False Fashionistas and Wily Seducers

False Fashionistas and Wily Seducers

‘There are few frauds of a worse kind than those by which respectable girls are induced to leave their homes. Finding themselves destitute among strangers they become an easy prey to the wily seducer.’ (Jerome Caminada, 1895)   At a local history exhibition on the Isle of Wight last month, I was surprised to discover a link between our Island house and a nefarious criminal from my home city of Manchester, who posed as a fashion designer to groom young women for sex. The House of Redfern, a leading Victorian fashion house, was founded in Cowes, Isle of Wight, by John Redfern (1820-1895). Starting out as a tailor, Redfern developed a successful business that became world-famous in the 19th century, with celebrity clients including royalty.     Inspired by the renowned annual event of Cowes Week, John Redfern designed yachting outfits, riding costumes, evening dresses and travelling suits. At the height of his success, he was appointed as one of Queen Victoria’s dressmakers. Redfern also created outfits for the Princess of Wales Alexandra of Denmark, as well as for her husband’s well-known mistress, the actress Lillie Langtry.     As the Redfern empire expanded, John Redfern’s sons joined him in business, and the House of Redfern opened branches in London, Paris, Edinburgh and New York. Known for employing attractive female sales assistants, their success led to a lascivious conman taking advantage of the couture house’s reputation to open his own branch in Manchester. In 1893, when advertisements for young women to work in the new showrooms appeared in the local newspapers, many rushed to apply.     Applicants were...
Investigating Murder on the Orient Express

Investigating Murder on the Orient Express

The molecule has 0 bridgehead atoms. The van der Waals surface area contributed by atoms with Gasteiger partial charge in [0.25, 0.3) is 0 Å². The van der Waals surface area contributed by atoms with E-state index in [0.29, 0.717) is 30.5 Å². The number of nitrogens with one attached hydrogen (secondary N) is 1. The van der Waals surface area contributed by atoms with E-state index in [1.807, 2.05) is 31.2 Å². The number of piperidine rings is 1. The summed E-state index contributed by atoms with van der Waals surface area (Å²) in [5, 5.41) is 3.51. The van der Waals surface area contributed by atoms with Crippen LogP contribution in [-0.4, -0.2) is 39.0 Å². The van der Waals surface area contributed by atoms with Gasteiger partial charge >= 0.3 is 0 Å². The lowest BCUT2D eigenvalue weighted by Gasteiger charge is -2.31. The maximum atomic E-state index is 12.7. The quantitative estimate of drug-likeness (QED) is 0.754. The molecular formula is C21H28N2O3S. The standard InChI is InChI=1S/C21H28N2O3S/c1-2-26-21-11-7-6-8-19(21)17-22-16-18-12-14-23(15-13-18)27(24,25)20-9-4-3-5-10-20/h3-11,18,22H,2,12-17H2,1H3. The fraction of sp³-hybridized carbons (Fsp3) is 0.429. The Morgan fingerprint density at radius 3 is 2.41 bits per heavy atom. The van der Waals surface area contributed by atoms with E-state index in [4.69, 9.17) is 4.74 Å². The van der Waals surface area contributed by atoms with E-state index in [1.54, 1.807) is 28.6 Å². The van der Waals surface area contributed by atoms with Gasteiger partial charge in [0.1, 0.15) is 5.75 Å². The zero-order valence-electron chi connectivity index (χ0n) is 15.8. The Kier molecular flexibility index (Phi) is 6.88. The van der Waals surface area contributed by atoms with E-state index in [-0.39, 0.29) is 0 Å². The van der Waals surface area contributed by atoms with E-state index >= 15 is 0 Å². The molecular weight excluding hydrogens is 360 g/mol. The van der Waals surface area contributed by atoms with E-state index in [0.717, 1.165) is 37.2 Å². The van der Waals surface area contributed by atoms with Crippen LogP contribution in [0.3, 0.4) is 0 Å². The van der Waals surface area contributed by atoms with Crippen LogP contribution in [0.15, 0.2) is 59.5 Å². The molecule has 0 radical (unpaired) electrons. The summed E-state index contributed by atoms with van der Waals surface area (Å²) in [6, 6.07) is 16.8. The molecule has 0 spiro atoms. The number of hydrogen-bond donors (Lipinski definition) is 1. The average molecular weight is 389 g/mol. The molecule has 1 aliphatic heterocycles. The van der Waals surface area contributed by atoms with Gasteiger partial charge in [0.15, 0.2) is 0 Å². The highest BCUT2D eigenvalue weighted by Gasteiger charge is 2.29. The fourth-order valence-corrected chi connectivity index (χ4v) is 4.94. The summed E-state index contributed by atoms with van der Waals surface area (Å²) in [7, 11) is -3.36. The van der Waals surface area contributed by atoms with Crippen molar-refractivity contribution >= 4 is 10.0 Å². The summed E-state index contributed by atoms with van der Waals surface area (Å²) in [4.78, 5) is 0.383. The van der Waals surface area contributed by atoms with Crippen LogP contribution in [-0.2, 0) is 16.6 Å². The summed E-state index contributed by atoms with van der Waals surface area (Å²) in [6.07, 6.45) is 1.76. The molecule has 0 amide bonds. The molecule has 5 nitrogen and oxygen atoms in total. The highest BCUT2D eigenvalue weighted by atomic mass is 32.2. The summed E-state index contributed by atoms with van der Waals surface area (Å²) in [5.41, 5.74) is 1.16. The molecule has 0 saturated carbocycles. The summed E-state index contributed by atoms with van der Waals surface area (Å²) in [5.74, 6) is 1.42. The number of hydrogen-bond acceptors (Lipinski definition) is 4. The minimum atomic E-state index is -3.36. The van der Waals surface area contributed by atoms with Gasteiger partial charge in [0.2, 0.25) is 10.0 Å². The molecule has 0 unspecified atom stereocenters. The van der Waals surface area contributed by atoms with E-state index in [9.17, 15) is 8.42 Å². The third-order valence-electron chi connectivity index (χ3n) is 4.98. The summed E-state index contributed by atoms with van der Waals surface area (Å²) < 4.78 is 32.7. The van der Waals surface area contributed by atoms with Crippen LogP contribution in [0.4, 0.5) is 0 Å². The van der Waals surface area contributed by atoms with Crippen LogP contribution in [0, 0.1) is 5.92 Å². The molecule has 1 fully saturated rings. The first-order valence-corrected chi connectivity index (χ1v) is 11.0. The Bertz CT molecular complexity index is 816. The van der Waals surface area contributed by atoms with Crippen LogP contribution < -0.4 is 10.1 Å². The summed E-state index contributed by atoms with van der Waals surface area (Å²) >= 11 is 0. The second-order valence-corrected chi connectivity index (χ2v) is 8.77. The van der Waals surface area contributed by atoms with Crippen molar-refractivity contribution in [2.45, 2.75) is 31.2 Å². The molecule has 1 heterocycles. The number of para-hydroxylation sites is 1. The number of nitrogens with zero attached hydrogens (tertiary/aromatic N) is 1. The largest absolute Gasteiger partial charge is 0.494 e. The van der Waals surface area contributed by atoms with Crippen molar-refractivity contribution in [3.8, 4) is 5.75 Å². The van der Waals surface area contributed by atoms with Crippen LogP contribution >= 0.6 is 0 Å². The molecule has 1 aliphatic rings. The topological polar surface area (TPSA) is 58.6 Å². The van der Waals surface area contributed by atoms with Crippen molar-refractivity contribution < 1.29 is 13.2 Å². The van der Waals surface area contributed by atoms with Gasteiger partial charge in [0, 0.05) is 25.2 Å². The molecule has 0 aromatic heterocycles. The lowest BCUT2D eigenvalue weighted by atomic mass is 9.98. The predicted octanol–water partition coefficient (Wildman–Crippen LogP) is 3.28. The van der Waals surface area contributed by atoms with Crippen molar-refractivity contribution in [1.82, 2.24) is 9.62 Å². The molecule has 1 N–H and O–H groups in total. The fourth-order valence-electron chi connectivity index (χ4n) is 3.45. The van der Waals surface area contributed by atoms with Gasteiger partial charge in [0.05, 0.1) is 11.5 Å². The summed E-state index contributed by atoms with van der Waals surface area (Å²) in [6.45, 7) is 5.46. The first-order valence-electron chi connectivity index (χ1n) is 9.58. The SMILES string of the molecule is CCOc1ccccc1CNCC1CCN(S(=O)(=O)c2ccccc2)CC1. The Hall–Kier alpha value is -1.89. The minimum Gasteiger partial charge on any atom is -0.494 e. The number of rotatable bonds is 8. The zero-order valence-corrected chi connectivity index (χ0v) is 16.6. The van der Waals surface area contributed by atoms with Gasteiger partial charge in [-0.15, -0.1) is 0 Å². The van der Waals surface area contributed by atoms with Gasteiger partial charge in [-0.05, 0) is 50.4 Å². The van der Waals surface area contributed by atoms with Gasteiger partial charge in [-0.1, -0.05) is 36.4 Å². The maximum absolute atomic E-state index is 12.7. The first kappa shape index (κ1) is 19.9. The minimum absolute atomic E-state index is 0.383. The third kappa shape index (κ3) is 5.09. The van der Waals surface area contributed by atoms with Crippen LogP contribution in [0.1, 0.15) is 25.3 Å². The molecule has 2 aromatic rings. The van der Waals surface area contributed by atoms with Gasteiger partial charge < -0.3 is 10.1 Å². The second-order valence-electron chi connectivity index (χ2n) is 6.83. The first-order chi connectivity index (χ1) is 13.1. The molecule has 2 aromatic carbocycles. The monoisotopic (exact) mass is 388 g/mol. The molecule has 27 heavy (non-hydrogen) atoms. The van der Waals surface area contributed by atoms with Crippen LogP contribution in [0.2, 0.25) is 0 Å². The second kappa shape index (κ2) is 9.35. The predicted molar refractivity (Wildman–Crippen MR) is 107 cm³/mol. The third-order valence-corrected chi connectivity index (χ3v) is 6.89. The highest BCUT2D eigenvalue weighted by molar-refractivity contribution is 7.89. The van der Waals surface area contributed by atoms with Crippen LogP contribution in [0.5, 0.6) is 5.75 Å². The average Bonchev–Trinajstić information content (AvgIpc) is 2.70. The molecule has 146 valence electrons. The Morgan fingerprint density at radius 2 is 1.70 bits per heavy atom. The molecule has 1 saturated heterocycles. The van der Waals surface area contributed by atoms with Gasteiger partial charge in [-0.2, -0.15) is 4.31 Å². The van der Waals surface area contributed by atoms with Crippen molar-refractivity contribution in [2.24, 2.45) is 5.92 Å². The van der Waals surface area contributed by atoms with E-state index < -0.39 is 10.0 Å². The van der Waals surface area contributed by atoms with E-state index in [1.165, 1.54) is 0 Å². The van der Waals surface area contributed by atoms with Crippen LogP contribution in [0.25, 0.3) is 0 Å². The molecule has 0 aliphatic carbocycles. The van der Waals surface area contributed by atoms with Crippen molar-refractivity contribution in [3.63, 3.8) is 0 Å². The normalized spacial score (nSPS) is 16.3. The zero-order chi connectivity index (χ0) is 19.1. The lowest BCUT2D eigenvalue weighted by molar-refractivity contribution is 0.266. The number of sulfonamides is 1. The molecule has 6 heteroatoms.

‘All my life I wanted to go on the Orient Express’ (Agatha Christie)   Like the Queen of Crime, I’ve always wanted to travel on the Orient Express (I’m still holding out hope) and that’s partly because Murder on the Orient Express is one of my favourite crime novels. After my recent visit to Greenway, and ready for the release of the new film, I investigated the story.   Murder on the Orient Express was published on 1 January 1934. The 40th Hercule Poirot story features the world-renowned detective travelling on the Orient Express from Istanbul to Calais, when the train is stranded in a snowdrift. During the night, fellow traveller Monsieur Ratchett, a wealthy American antiques dealer is stabbed to death in his compartment. With no signs of entry to or exit from the train, the killer must still be on the train. Hercule Poirot, in his customary fashion, interviews the other passengers and begins to compile clues as to the identity of the perpetrator of this bloody murder.     Agatha Christie travelled on the Orient Express several times and, in 1931, she was returning home from her husband’s archeological dig in Nineveh, when she became stuck onboard for 24 hours during a heavy rainstorm. Ever the sleuth, Christie positioned herself close to the Wagon Lits director to glean information: ‘I was always in the position of having inside information. I used to creep to the door and listen.’ Observing her companions closely during their stop, she soon had a setting and ideas for characters for a brand-new crime story.     The plot of Murder on...